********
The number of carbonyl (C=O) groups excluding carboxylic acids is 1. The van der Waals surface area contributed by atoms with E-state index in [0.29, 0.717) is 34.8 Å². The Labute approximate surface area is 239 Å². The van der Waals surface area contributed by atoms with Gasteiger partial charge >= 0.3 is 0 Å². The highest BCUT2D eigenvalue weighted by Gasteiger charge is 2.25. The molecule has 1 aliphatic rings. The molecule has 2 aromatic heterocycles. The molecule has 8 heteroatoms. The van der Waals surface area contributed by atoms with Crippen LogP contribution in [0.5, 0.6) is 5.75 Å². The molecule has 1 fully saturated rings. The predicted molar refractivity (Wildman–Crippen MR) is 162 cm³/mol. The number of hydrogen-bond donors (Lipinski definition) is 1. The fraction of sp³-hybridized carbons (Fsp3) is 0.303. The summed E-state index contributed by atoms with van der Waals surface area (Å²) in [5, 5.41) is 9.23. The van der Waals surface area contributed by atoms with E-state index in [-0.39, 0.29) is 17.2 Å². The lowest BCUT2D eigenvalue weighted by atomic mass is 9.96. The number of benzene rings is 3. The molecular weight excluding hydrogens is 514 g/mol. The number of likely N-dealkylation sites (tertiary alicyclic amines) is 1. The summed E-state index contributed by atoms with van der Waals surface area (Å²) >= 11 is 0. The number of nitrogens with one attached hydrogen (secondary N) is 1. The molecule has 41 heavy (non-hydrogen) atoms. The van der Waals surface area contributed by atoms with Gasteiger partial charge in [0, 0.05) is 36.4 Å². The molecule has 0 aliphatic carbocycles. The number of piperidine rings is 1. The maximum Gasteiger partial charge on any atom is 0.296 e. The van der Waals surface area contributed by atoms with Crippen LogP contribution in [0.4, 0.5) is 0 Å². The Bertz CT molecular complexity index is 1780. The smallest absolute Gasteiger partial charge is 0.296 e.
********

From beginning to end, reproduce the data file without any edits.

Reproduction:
The number of carbonyl (C=O) groups excluding carboxylic acids is 1. The van der Waals surface area contributed by atoms with E-state index in [0.29, 0.717) is 34.8 Å². The Labute approximate surface area is 239 Å². The van der Waals surface area contributed by atoms with Gasteiger partial charge >= 0.3 is 0 Å². The highest BCUT2D eigenvalue weighted by Gasteiger charge is 2.25. The molecule has 1 aliphatic rings. The molecule has 2 aromatic heterocycles. The molecule has 8 heteroatoms. The van der Waals surface area contributed by atoms with Crippen LogP contribution in [0.5, 0.6) is 5.75 Å². The molecule has 1 fully saturated rings. The predicted molar refractivity (Wildman–Crippen MR) is 162 cm³/mol. The number of hydrogen-bond donors (Lipinski definition) is 1. The fraction of sp³-hybridized carbons (Fsp3) is 0.303. The summed E-state index contributed by atoms with van der Waals surface area (Å²) in [5, 5.41) is 9.23. The van der Waals surface area contributed by atoms with E-state index in [-0.39, 0.29) is 17.2 Å². The lowest BCUT2D eigenvalue weighted by atomic mass is 9.96. The number of benzene rings is 3. The molecular weight excluding hydrogens is 514 g/mol. The number of likely N-dealkylation sites (tertiary alicyclic amines) is 1. The summed E-state index contributed by atoms with van der Waals surface area (Å²) >= 11 is 0. The number of nitrogens with one attached hydrogen (secondary N) is 1. The molecule has 41 heavy (non-hydrogen) atoms. The van der Waals surface area contributed by atoms with Gasteiger partial charge in [0, 0.05) is 36.4 Å². The molecule has 0 aliphatic carbocycles. The number of piperidine rings is 1. The maximum Gasteiger partial charge on any atom is 0.296 e. The van der Waals surface area contributed by atoms with Crippen LogP contribution in [0.4, 0.5) is 0 Å². The Bertz CT molecular complexity index is 1780. The smallest absolute Gasteiger partial charge is 0.296 e.